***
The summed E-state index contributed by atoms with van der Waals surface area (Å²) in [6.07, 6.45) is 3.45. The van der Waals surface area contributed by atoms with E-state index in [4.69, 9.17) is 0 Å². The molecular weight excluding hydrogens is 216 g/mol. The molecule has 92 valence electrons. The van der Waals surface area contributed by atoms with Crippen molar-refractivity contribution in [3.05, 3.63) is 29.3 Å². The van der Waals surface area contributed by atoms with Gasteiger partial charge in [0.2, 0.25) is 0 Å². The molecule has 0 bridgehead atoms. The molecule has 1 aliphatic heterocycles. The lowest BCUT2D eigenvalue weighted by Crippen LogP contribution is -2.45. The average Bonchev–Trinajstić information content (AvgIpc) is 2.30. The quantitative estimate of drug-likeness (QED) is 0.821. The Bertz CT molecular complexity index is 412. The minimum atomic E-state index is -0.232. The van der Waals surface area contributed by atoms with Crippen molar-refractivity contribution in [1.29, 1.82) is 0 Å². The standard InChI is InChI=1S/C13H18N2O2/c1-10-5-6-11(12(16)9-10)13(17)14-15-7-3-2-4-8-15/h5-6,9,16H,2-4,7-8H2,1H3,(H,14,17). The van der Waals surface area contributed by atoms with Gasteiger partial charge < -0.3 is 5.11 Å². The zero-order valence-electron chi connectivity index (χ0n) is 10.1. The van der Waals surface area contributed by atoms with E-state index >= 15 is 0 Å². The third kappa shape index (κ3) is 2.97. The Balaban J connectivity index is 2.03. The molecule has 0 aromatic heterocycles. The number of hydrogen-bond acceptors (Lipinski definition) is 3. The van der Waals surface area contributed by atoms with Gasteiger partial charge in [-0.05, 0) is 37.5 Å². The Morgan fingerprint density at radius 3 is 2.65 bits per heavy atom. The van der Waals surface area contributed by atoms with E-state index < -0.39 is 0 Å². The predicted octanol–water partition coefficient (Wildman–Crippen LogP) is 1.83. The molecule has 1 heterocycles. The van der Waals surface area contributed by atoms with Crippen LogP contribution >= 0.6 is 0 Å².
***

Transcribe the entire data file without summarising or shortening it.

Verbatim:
The summed E-state index contributed by atoms with van der Waals surface area (Å²) in [6.07, 6.45) is 3.45. The van der Waals surface area contributed by atoms with E-state index in [4.69, 9.17) is 0 Å². The molecular weight excluding hydrogens is 216 g/mol. The molecule has 92 valence electrons. The van der Waals surface area contributed by atoms with Crippen molar-refractivity contribution in [3.05, 3.63) is 29.3 Å². The van der Waals surface area contributed by atoms with Gasteiger partial charge in [0.2, 0.25) is 0 Å². The molecule has 0 bridgehead atoms. The molecule has 1 aliphatic heterocycles. The lowest BCUT2D eigenvalue weighted by Crippen LogP contribution is -2.45. The average Bonchev–Trinajstić information content (AvgIpc) is 2.30. The quantitative estimate of drug-likeness (QED) is 0.821. The Bertz CT molecular complexity index is 412. The minimum atomic E-state index is -0.232. The van der Waals surface area contributed by atoms with Crippen molar-refractivity contribution in [1.29, 1.82) is 0 Å². The standard InChI is InChI=1S/C13H18N2O2/c1-10-5-6-11(12(16)9-10)13(17)14-15-7-3-2-4-8-15/h5-6,9,16H,2-4,7-8H2,1H3,(H,14,17). The van der Waals surface area contributed by atoms with Gasteiger partial charge < -0.3 is 5.11 Å². The zero-order valence-electron chi connectivity index (χ0n) is 10.1. The van der Waals surface area contributed by atoms with E-state index >= 15 is 0 Å². The third kappa shape index (κ3) is 2.97. The Balaban J connectivity index is 2.03. The molecule has 0 aromatic heterocycles. The number of hydrogen-bond acceptors (Lipinski definition) is 3. The van der Waals surface area contributed by atoms with Gasteiger partial charge in [-0.05, 0) is 37.5 Å². The Morgan fingerprint density at radius 3 is 2.65 bits per heavy atom. The van der Waals surface area contributed by atoms with E-state index < -0.39 is 0 Å². The predicted octanol–water partition coefficient (Wildman–Crippen LogP) is 1.83. The molecule has 1 heterocycles. The van der Waals surface area contributed by atoms with Crippen LogP contribution >= 0.6 is 0 Å².